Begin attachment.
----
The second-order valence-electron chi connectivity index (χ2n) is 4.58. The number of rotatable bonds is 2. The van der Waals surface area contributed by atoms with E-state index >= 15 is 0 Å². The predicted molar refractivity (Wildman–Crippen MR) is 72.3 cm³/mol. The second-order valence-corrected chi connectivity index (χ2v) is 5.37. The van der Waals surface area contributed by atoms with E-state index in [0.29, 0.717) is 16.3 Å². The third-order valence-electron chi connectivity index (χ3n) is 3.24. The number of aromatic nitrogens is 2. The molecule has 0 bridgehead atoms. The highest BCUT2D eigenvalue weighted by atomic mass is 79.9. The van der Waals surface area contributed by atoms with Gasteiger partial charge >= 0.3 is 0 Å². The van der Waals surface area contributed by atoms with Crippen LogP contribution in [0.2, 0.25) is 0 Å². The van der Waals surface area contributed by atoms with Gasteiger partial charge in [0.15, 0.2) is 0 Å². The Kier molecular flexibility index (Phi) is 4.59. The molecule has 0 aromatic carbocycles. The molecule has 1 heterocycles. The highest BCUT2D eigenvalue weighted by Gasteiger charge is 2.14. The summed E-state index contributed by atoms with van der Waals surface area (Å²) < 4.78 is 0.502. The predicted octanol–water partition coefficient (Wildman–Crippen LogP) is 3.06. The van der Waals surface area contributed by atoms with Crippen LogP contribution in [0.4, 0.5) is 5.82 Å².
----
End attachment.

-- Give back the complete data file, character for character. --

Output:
The second-order valence-electron chi connectivity index (χ2n) is 4.58. The number of rotatable bonds is 2. The van der Waals surface area contributed by atoms with E-state index >= 15 is 0 Å². The predicted molar refractivity (Wildman–Crippen MR) is 72.3 cm³/mol. The second-order valence-corrected chi connectivity index (χ2v) is 5.37. The van der Waals surface area contributed by atoms with E-state index in [0.29, 0.717) is 16.3 Å². The third-order valence-electron chi connectivity index (χ3n) is 3.24. The number of aromatic nitrogens is 2. The molecule has 0 bridgehead atoms. The highest BCUT2D eigenvalue weighted by atomic mass is 79.9. The van der Waals surface area contributed by atoms with Gasteiger partial charge >= 0.3 is 0 Å². The van der Waals surface area contributed by atoms with Crippen LogP contribution in [0.2, 0.25) is 0 Å². The van der Waals surface area contributed by atoms with Gasteiger partial charge in [0.15, 0.2) is 0 Å². The Kier molecular flexibility index (Phi) is 4.59. The molecule has 0 aromatic carbocycles. The molecule has 1 heterocycles. The highest BCUT2D eigenvalue weighted by Gasteiger charge is 2.14. The summed E-state index contributed by atoms with van der Waals surface area (Å²) < 4.78 is 0.502. The predicted octanol–water partition coefficient (Wildman–Crippen LogP) is 3.06. The van der Waals surface area contributed by atoms with Crippen LogP contribution in [0.4, 0.5) is 5.82 Å².